Wednesday, October 8, 2014


The world we live in tries very hard to make us think solely about ourselves. Entire industries are based on marketing campaigns designed to make us think that if only our needs and desires were met, and completely fulfilled, then we would be happy and our lives complete. Ads across all media platforms declare that we need the latest phones, the biggest, highest definition TVs, the fastest internet speeds, the most channels. "You deserve it!" they blare. "You're worth it! You! It's all about you! Look out for number one!"

This self-centeredness can infect all aspects of our lives if we aren't careful to guard our hearts and minds against the constant pressure the world puts on us, both blatantly and subtly, insidiously. We hop from job to job, looking for one that provides us the best pay, the most vacation days, the sweetest benefits package. Not that its wrong in itself to weigh these factors as we make decisions, but are they most important? What about asking where God wants you right now? How about looking for where you can have the most impact, can do the most to usher in the kingdom?  People change churches, and even denominations, looking for one that feeds them, one that makes them feel good about themselves, one whose ministries serve them and their world view. Do they ask where they are being called to work, to affect the lives of those around them? DO they ask where they can start ministries for congregations that are in some way or another underserved?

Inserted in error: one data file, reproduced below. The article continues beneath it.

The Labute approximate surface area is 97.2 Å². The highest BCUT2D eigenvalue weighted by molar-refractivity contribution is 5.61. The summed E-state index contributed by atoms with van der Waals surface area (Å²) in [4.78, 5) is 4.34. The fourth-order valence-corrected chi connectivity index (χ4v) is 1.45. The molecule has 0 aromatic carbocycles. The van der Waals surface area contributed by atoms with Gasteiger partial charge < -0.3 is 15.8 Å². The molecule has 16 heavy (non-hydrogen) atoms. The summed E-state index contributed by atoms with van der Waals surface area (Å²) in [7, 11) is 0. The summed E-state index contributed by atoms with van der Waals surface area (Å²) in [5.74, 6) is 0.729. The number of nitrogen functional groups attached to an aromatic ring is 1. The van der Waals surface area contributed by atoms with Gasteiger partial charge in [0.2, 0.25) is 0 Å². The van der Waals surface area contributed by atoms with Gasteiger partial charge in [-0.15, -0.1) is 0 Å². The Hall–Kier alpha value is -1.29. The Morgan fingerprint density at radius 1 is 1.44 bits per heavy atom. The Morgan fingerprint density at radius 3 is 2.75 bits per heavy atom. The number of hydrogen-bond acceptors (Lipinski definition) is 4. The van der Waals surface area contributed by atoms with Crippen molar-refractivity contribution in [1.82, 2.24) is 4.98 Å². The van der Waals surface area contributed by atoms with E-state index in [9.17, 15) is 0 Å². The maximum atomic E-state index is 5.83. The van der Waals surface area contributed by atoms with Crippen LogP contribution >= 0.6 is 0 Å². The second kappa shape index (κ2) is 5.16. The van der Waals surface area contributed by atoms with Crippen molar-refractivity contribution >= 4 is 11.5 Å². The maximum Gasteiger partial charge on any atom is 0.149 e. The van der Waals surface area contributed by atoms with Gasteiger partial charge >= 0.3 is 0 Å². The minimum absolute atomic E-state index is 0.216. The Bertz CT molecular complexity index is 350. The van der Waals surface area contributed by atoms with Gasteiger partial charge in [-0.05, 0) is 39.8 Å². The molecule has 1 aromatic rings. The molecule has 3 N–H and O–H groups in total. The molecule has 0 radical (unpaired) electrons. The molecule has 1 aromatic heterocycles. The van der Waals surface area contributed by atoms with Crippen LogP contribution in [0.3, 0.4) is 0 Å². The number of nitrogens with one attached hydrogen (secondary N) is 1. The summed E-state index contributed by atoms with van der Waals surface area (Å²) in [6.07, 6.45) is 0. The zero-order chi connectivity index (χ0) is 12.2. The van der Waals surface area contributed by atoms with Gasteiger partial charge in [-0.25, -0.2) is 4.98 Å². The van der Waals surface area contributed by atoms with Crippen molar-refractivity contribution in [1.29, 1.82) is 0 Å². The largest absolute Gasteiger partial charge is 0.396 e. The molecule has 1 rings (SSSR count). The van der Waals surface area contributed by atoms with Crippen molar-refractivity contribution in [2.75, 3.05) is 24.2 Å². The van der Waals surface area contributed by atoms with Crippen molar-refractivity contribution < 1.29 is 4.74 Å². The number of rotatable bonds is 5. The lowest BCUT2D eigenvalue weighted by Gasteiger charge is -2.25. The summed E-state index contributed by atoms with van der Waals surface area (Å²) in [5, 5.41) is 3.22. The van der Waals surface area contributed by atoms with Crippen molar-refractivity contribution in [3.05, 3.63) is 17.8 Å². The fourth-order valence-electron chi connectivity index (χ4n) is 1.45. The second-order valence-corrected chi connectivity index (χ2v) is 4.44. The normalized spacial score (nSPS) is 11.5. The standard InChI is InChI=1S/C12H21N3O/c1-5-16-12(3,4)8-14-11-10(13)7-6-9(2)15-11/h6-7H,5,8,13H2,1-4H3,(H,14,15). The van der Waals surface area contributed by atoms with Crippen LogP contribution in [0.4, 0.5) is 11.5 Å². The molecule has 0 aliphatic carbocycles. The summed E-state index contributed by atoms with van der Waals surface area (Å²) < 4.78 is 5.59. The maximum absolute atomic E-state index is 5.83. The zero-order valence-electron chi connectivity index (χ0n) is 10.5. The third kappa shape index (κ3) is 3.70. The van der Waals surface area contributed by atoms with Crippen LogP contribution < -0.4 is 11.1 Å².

I think this "me first" attitude is also a factor in the skyrocketing divorce rates in our society. People are quick to throw out a relationship when their needs aren't being met, when their expectations are not fulfilled. The grass being greener on the other side of the proverbial fence is one of Satan’s favorites. People are prone to falling for it because leaving sounds a whole lot easier than working to improve the relationship you're already in.

What if we adopted a modified version of John Kennedy's mantra for our marriages? "Don't ask what your marriage can do for you. Ask what you can do for your marriage." Paraphrasing Andy Stanley from a podcast a while back, "Our goal as husband or wife should be to constantly out-serve our spouse." Christ was speaking in more 'big picture' terms in Mark 9:35

He said to them, “Whoever wants to be first must be last, and servant of all”

but I think the message applies to marriage too. Want to have a great marriage? Want to be a great spouse? Choose - daily - to serve each other. I am not saying be a slave or a doormat. I am not saying completely neglect your own needs. I am saying you should put your spouse's needs first whenever possible. At a leadership conference I recently attended, Krish Dhanam said, "Humility isn't thinking less of yourself; just less often."

So there’s the challenge for this month. Find ways to out-serve your spouse. Not sure of how to do that? Don’t know what he or she might need done, or would really, really appreciate? Do what Kennedy said, and ASK (communication, as always, is key.)